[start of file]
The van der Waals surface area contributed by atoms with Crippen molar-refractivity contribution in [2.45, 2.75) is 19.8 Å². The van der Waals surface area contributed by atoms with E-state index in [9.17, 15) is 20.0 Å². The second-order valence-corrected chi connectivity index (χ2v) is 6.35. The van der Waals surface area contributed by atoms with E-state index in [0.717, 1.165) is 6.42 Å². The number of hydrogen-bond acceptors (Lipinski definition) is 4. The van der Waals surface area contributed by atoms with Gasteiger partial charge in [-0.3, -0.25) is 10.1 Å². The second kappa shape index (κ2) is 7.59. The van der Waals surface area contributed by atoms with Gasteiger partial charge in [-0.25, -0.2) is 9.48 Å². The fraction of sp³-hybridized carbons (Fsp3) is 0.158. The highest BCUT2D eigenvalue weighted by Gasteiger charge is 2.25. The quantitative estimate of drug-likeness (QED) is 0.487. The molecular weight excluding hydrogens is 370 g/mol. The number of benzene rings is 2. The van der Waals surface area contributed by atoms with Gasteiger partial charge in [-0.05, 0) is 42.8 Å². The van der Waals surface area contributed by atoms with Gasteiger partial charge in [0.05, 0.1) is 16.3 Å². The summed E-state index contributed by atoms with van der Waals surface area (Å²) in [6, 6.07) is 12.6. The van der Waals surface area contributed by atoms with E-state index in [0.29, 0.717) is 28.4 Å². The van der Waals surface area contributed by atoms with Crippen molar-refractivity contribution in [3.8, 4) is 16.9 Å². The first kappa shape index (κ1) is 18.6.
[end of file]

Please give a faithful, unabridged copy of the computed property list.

The van der Waals surface area contributed by atoms with Crippen molar-refractivity contribution in [2.45, 2.75) is 19.8 Å². The van der Waals surface area contributed by atoms with E-state index in [9.17, 15) is 20.0 Å². The second-order valence-corrected chi connectivity index (χ2v) is 6.35. The van der Waals surface area contributed by atoms with E-state index in [0.717, 1.165) is 6.42 Å². The number of hydrogen-bond acceptors (Lipinski definition) is 4. The van der Waals surface area contributed by atoms with Gasteiger partial charge in [-0.3, -0.25) is 10.1 Å². The second kappa shape index (κ2) is 7.59. The van der Waals surface area contributed by atoms with Gasteiger partial charge in [-0.25, -0.2) is 9.48 Å². The fraction of sp³-hybridized carbons (Fsp3) is 0.158. The highest BCUT2D eigenvalue weighted by Gasteiger charge is 2.25. The quantitative estimate of drug-likeness (QED) is 0.487. The molecular weight excluding hydrogens is 370 g/mol. The number of benzene rings is 2. The van der Waals surface area contributed by atoms with Gasteiger partial charge in [-0.05, 0) is 42.8 Å². The van der Waals surface area contributed by atoms with Gasteiger partial charge in [0.05, 0.1) is 16.3 Å². The summed E-state index contributed by atoms with van der Waals surface area (Å²) in [6, 6.07) is 12.6. The van der Waals surface area contributed by atoms with E-state index in [0.29, 0.717) is 28.4 Å². The van der Waals surface area contributed by atoms with Crippen molar-refractivity contribution in [3.8, 4) is 16.9 Å². The first kappa shape index (κ1) is 18.6.